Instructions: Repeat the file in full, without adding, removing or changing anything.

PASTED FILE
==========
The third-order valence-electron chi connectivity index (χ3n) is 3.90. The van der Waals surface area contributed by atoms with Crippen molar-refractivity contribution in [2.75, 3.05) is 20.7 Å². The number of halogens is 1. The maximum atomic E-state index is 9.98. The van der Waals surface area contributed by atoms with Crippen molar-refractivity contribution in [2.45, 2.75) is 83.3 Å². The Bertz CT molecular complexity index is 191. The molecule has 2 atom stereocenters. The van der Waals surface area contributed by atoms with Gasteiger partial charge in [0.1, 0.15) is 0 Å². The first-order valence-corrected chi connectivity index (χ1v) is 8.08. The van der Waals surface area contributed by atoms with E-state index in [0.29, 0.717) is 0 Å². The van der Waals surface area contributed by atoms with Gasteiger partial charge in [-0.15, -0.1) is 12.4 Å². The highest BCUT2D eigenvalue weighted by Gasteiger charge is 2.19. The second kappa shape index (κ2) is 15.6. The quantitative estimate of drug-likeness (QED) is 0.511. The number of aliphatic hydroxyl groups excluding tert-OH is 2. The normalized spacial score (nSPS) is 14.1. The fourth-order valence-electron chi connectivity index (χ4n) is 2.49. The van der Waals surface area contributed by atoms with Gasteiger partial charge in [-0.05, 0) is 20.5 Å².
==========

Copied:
The third-order valence-electron chi connectivity index (χ3n) is 3.90. The van der Waals surface area contributed by atoms with Crippen molar-refractivity contribution in [2.75, 3.05) is 20.7 Å². The number of halogens is 1. The maximum atomic E-state index is 9.98. The van der Waals surface area contributed by atoms with Crippen molar-refractivity contribution in [2.45, 2.75) is 83.3 Å². The Bertz CT molecular complexity index is 191. The molecule has 2 atom stereocenters. The van der Waals surface area contributed by atoms with Gasteiger partial charge in [0.1, 0.15) is 0 Å². The first-order valence-corrected chi connectivity index (χ1v) is 8.08. The van der Waals surface area contributed by atoms with E-state index in [0.29, 0.717) is 0 Å². The van der Waals surface area contributed by atoms with Gasteiger partial charge in [-0.15, -0.1) is 12.4 Å². The highest BCUT2D eigenvalue weighted by Gasteiger charge is 2.19. The second kappa shape index (κ2) is 15.6. The quantitative estimate of drug-likeness (QED) is 0.511. The number of aliphatic hydroxyl groups excluding tert-OH is 2. The normalized spacial score (nSPS) is 14.1. The fourth-order valence-electron chi connectivity index (χ4n) is 2.49. The van der Waals surface area contributed by atoms with Gasteiger partial charge in [-0.05, 0) is 20.5 Å².